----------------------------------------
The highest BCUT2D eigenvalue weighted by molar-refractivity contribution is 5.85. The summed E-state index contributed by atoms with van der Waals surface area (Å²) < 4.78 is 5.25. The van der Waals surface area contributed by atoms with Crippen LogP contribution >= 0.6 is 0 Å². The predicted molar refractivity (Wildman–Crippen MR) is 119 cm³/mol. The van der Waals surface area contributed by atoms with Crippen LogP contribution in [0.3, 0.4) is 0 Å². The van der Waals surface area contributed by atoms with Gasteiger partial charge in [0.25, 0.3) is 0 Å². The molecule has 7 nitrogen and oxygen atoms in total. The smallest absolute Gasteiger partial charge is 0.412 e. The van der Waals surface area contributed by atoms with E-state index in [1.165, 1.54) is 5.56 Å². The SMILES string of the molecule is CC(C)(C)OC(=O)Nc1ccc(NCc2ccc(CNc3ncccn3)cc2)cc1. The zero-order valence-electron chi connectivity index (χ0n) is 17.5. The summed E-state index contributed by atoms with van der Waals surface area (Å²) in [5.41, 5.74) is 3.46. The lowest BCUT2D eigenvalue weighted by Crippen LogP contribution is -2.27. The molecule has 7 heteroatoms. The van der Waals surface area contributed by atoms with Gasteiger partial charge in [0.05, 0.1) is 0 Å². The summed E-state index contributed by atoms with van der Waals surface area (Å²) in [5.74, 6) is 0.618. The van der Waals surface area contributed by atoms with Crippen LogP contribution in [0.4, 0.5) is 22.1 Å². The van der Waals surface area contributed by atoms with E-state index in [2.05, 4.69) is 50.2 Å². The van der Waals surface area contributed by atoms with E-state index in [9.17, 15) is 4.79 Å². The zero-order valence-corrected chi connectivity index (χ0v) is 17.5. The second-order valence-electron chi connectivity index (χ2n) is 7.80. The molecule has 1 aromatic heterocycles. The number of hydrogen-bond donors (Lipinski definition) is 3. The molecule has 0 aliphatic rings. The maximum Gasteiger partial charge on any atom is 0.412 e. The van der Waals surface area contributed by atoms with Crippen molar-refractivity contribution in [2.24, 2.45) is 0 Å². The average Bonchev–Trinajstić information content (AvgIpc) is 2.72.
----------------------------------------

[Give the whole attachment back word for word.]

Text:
The highest BCUT2D eigenvalue weighted by molar-refractivity contribution is 5.85. The summed E-state index contributed by atoms with van der Waals surface area (Å²) < 4.78 is 5.25. The van der Waals surface area contributed by atoms with Crippen LogP contribution >= 0.6 is 0 Å². The predicted molar refractivity (Wildman–Crippen MR) is 119 cm³/mol. The van der Waals surface area contributed by atoms with Crippen LogP contribution in [0.3, 0.4) is 0 Å². The van der Waals surface area contributed by atoms with Gasteiger partial charge in [0.25, 0.3) is 0 Å². The molecule has 7 nitrogen and oxygen atoms in total. The smallest absolute Gasteiger partial charge is 0.412 e. The van der Waals surface area contributed by atoms with E-state index in [1.165, 1.54) is 5.56 Å². The SMILES string of the molecule is CC(C)(C)OC(=O)Nc1ccc(NCc2ccc(CNc3ncccn3)cc2)cc1. The zero-order valence-electron chi connectivity index (χ0n) is 17.5. The summed E-state index contributed by atoms with van der Waals surface area (Å²) in [5.41, 5.74) is 3.46. The lowest BCUT2D eigenvalue weighted by Crippen LogP contribution is -2.27. The molecule has 7 heteroatoms. The van der Waals surface area contributed by atoms with Gasteiger partial charge in [0.05, 0.1) is 0 Å². The summed E-state index contributed by atoms with van der Waals surface area (Å²) in [5.74, 6) is 0.618. The van der Waals surface area contributed by atoms with Crippen LogP contribution in [0.4, 0.5) is 22.1 Å². The van der Waals surface area contributed by atoms with E-state index in [2.05, 4.69) is 50.2 Å². The van der Waals surface area contributed by atoms with E-state index in [9.17, 15) is 4.79 Å². The zero-order valence-corrected chi connectivity index (χ0v) is 17.5. The second-order valence-electron chi connectivity index (χ2n) is 7.80. The molecule has 1 aromatic heterocycles. The number of hydrogen-bond donors (Lipinski definition) is 3. The molecule has 0 aliphatic rings. The maximum Gasteiger partial charge on any atom is 0.412 e. The van der Waals surface area contributed by atoms with Crippen molar-refractivity contribution in [2.24, 2.45) is 0 Å². The average Bonchev–Trinajstić information content (AvgIpc) is 2.72.